This simulation shows a dangling stick which is a massless rigid stick with a point mass on each end. One end of the stick is attached to a spring, and gravity acts.
You can change parameters in the simulation such as mass, gravity, and damping. You can drag either end of the stick with your mouse to change the starting position. The "reset" button puts the simulation in a motionless equilibrium.
Can you find the bug in this simulation? Play with it for a while and see if you can determine when the bug occurs. Perhaps you can even have a theory for why it occurs. The answer is found below.
The math behind the simulation is shown below. Also available: source code, documentation and how to customize.
The equations of motion are derived by the Lagrangian method. The three independent variables are:
We use subscript 1 for the mass at the spring-stick intersection, and subscript 2 for the mass at the free end of the stick. The cartesian (x, y) position of the point masses is represented by R1, R2. Note that we use bold and overline to indicate a vector quantity.
Other constants are:
First we calculate the kinematics. That is, we find expressions for the positions R_{1}, R_{2} of the two masses in terms of the independent variables r, θ, φ . Then we differentiate to get the velocities. Note that kinematics is purely an exercise in geometry, there is no information about the forces involved at all.
R_{1} = {r sin θ, −r cos θ}
R_{2} = {r sin θ + S sin φ, −r cos θ − S cos φ)}
The two components of the positions correspond to {x, y} respectively. Next differentiate to get the velocities of the masses, v_{1}, v_{2}
R_{1}' = v_{1} = {r θ' cos θ + r' sin θ, −r' cos θ + r θ' sin θ }
R_{2}' = v_{2} = {r θ' cos θ + r' sin θ + S φ' cos φ, −r' cos θ + r θ' sin θ + S φ' sin φ}
Next we get separate expressions for the kinetic energy T and potential energy V of the system. The difference of the two is the Lagrangian L = T − V .
Kinetic energy is given by ^{1}⁄_{2} m v^{2} . Note that we use the vector dot product to square the velocity vector, v^{2} = v · v . So we have
T = ^{1}⁄_{2} m_{1} v_{1} · v_{1} + ^{1}⁄_{2} m_{2} v_{2} · v_{2}
The potential energy is from the spring energy and the gravitational potential of the two point masses.
V = ^{k}⁄_{2} (r − h)^{2} − m_{2} g (r cos θ + S cos φ) − m_{1} g r cos θ
To find the equations of motion, we evaluate the Lagrangian equation once for each of the three independent variables.
$$0 = \frac{d}{dt} \left( \frac{\partial L}{\partial r'} \right) - \frac{\partial L}{\partial r}$$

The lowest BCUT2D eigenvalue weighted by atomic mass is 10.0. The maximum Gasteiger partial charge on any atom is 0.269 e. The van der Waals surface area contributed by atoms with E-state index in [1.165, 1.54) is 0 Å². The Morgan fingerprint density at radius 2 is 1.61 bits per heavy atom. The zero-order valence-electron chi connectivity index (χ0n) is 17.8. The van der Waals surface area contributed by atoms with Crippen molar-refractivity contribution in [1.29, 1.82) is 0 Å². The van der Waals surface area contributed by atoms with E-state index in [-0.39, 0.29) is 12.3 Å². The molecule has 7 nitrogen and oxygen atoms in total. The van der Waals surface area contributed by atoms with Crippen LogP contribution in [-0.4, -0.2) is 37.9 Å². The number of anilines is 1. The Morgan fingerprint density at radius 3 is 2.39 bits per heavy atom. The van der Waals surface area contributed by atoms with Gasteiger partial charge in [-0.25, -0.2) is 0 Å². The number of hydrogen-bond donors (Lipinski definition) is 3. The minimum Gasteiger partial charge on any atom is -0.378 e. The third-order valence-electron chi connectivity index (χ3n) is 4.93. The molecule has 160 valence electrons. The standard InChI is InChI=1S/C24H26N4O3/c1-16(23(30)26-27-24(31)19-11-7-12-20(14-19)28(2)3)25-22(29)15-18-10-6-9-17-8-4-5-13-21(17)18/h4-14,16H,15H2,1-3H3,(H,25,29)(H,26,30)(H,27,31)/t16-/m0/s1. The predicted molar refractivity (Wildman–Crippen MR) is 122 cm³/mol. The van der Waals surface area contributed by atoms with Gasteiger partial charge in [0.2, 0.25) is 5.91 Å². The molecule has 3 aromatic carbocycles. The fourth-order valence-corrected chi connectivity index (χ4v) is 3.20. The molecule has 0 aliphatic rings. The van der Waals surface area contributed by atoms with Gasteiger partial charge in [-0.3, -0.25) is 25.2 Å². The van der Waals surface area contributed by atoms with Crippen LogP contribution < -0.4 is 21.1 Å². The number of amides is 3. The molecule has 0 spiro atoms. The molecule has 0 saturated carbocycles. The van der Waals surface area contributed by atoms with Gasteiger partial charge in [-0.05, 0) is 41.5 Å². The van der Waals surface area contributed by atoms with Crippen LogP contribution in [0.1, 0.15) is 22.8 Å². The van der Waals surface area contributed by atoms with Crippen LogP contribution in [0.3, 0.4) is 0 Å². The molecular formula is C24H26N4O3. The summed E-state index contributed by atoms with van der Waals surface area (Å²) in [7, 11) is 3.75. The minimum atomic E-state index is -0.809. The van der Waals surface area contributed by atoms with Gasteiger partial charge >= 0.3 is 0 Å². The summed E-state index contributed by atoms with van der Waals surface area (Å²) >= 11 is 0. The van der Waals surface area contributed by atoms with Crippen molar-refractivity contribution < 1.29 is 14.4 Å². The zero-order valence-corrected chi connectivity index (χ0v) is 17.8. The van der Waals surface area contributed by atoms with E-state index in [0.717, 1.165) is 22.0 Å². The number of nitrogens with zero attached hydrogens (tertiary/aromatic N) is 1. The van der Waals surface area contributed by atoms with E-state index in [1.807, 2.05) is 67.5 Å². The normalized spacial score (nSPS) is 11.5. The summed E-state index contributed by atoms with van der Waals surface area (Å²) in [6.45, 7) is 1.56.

$$0 = \frac{d}{dt} \left( \frac{\partial L}{\partial \theta'} \right) - \frac{\partial L}{\partial \theta}$$
$$0 = \frac{d}{dt} \left( \frac{\partial L}{\partial \phi'} \right) - \frac{\partial L}{\partial \phi}$$
The three Lagrangian equations can now be solved to find expressions for the second derivatives r'', θ'', φ'' . After using a computer algebra program we find the following equations of motion.
r'' = | 1 | ( k (2 m_{1} + m_{2}) (h − r) + 2 m_{1} (m_{1} + m_{2}) r θ'^{2} + 2 g m_{1} (m_{1} + m_{2}) cos θ + 2 S m_{1} m_{2} φ' ^{2} cos (θ − φ) − k m_{2} (h − r) cos(2θ − 2φ) ) | |
2 m_{1} (m_{1} + m_{2}) |
θ'' = | 1 | ( k m_{2} (h − r) sin(2θ − 2φ) − 2 g m_{1} (m_{1} + m_{2}) sin θ − 4 m_{1} (m_{1} + m_{2}) r' θ' + 2 S m_{1} m_{2} φ' ^{2} sin(θ − φ) ) | |
2 m_{1} (m_{1} + m_{2}) r |
φ'' = | k (h − r) sin(θ − φ) |
S m_{1} |
This is almost ready for the Runge-Kutta algorithm to numerically solve the equations. All that is needed is to change these 3 second order equations to 6 first order equations by defining separate variables for r', θ', φ' . Let the new variables be respectively v_{r}, v_{θ}, v_{φ} . Then the left-hand side of the above equations of motion become v_{r}', v_{θ}', v_{φ}' and the three additional equations are simply
r' = v_{r}
θ' = v_{θ}
φ' = v_{φ}
There is a problem in the equations of motion when the length of the spring _r goes to zero, because then one of the second derivatives (the one for Qpp ) goes to infinity. If you play with the simulation long enough you will likely see this happen.
Here is my idea for why it blows up: The rate that the angle of the spring changes depends on the torque (twist) applied, which is partially dependent on the length of the spring. When the length goes to zero, the torque goes to infinity.
In the real world, springs never reach zero length. To eliminate this bug, we would need to model the spring with a non-linear force. As the spring compressed to near zero (or to near its smallest possible length) the force would go to infinity.
This web page was first published September 2001.